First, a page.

A short overview of your career so far.
We wanted to speak to Ruth, Fellow member of the IoP and Paralegal at Wikivorce, about her decision to turn to the legal profession, why he felt the IoP membership was a good step to aid her career and what the future holds for her. She also provided us with some fantastic advice for recent graduates looking to start their career as Paralegals and some insights form the premier awards for Paralegals, which she attended earlier this year.
What is your background and how did you become interested in working as a Paralegal?
My background was previously in hospitality, and it wasn’t until I went through a divorce that my interest in family law was sparked. I became fascinated with the legalities and process that seemed too often to be juxtaposed to the emotional roller-coaster that those going through a divorce or separation experience. I took the CLT qualified family law paralegal course about 8 or 9 years ago, and this has helped my work with Wikivorce immensely. I hadn’t intended to work as a paralegal, it just seemed to a natural progression from giving advice and support on our forum to being a part of the helpline team and having my own clients.
What was your professional background before becoming a Paralegal?
I worked in hospitality for many years. The important communication and “people” skills I learnt during this time have helped me in my paralegal work.
How did you hear about IoP?
I can’t remember exactly, I do remember calling the office and having a long and very helpful conversation with someone, which helped me to understand how the IoP could support me in my career path, and the opportunities that would be open to me as a member.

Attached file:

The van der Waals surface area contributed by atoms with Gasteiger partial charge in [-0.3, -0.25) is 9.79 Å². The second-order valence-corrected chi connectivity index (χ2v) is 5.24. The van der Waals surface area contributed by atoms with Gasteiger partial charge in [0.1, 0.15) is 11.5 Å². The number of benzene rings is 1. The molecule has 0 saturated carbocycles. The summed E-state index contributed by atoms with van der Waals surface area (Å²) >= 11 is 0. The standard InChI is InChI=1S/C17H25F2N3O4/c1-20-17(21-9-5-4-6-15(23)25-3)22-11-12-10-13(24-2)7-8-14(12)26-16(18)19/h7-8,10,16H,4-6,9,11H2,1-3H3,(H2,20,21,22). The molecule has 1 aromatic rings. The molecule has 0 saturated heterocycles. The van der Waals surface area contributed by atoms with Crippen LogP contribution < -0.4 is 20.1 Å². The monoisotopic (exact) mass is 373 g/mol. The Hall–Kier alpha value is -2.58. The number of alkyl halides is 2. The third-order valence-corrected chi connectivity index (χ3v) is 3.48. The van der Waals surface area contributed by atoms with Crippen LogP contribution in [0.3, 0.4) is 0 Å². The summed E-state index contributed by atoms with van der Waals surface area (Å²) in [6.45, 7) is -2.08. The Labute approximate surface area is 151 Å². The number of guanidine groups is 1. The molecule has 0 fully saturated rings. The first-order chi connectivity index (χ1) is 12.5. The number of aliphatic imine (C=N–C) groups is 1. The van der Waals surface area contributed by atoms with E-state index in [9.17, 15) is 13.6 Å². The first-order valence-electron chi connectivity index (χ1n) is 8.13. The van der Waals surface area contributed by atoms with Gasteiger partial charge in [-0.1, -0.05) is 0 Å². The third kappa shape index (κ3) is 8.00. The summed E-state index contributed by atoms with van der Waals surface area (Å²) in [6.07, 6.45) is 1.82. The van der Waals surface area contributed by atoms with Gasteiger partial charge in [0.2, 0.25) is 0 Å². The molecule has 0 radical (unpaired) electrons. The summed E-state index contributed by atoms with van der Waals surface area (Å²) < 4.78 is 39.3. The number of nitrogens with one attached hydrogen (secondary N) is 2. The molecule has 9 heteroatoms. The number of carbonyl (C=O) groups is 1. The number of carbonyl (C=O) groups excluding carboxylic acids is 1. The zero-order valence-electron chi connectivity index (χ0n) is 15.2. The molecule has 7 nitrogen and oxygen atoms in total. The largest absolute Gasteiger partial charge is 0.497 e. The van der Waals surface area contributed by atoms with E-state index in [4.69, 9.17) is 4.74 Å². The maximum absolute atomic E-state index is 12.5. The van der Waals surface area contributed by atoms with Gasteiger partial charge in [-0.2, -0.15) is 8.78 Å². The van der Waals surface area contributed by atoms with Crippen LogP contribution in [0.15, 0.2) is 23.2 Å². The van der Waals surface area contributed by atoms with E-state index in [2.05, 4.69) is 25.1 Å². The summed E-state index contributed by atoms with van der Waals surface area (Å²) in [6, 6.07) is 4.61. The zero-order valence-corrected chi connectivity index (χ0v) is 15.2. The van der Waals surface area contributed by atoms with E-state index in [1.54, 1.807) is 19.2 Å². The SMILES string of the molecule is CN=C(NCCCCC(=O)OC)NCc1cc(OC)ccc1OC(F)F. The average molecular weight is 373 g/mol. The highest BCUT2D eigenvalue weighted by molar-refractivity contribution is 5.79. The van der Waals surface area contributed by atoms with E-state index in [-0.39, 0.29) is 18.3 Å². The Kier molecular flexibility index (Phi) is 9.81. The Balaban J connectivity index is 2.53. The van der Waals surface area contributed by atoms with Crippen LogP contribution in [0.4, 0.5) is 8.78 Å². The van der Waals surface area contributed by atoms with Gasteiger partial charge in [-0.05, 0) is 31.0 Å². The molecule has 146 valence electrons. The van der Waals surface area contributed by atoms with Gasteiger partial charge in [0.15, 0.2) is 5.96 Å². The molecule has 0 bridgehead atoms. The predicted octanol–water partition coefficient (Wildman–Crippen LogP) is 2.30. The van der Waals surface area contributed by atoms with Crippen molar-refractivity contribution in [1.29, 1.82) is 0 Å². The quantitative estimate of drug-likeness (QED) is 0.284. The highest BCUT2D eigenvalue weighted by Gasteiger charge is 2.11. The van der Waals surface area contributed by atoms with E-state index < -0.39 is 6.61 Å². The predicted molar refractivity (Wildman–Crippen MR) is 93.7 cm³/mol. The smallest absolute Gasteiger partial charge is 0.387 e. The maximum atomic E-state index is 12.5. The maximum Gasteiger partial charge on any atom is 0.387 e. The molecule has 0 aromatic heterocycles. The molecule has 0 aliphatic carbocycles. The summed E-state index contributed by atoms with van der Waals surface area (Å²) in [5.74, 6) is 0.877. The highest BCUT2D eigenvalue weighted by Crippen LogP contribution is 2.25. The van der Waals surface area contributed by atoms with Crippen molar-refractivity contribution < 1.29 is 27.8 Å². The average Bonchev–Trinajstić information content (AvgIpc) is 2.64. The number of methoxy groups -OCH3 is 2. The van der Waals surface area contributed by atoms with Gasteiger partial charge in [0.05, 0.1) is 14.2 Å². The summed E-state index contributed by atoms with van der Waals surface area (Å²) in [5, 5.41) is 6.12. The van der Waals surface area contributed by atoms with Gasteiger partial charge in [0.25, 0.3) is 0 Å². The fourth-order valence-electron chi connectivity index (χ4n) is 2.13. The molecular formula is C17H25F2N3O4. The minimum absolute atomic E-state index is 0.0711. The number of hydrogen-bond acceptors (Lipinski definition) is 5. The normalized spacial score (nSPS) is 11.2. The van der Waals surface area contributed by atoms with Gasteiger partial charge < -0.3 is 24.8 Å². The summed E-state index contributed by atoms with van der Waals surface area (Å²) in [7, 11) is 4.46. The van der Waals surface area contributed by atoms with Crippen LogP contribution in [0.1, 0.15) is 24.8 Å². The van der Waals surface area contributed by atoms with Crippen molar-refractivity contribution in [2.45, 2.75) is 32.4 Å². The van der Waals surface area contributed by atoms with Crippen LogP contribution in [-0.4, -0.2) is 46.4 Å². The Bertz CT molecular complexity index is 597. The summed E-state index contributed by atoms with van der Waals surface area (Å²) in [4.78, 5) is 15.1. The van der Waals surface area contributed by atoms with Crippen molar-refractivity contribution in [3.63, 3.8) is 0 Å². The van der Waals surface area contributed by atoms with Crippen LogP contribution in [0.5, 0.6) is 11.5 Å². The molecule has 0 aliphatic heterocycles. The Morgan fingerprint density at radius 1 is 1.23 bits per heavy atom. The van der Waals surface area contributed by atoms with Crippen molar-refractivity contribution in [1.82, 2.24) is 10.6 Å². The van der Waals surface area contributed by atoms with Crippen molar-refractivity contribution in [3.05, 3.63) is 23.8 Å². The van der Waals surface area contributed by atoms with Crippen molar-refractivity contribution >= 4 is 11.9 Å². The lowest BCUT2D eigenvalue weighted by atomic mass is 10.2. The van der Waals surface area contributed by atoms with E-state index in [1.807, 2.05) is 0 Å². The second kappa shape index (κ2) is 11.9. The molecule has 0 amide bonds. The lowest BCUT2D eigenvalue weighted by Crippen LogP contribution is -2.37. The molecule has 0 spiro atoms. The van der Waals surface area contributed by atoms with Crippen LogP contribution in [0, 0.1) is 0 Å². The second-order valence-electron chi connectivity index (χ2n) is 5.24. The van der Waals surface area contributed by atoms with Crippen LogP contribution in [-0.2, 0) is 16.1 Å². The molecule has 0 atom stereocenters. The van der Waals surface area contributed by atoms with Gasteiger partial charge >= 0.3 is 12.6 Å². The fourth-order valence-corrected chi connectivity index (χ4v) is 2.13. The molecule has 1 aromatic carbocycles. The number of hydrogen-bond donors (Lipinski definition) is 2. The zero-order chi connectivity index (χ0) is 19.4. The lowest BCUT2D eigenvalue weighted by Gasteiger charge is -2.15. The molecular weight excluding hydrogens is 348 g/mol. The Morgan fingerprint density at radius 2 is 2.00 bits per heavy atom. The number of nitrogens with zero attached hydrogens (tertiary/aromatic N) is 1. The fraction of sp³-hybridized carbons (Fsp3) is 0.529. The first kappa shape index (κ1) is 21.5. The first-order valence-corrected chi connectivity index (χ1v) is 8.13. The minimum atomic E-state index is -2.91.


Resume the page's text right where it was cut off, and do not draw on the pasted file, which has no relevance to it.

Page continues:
What made you decide that you wanted to become a member and how did you find your membership so far?
I have had a vast amount of support and encouragement from the IoP over the years, for which I am very grateful, and without that support and encouragement I doubt I would have been able to have achieved some of the things I have done over the past few years, including co-authoring The Family Law A to Z.
As a long standing Fellow member, you have access to a wide range of benefits including access to guidance and practice notes, a daily legal updater and many more to help you in your profession. Can you tell us about your experience using the services? Would you recommend it?
Whole-heartedly yes! The benefits are fantastic, especially the daily legal update (perfect reading while I have my morning coffee), the free webinars, and the information that is on the IoP website is very useful referencing material. I also signed up for a NUS card which has helped me save money over the years.
Do you think that your membership with the IoP helped you when you were looking for a role/position/clients?
I haven’t actively sought a new position, but I would think that membership of the IoP would only enhance a paralegal’s CV and employment opportunities.
What do you think makes a great Paralegal?
Versatility, organisation, teamwork but also the ability work on ones’ own, keeping up to date with changes to the law and court processes, are all important skills, and in my own field of family law, empathy is important.
What does the average day look like in your role at Wikivorce?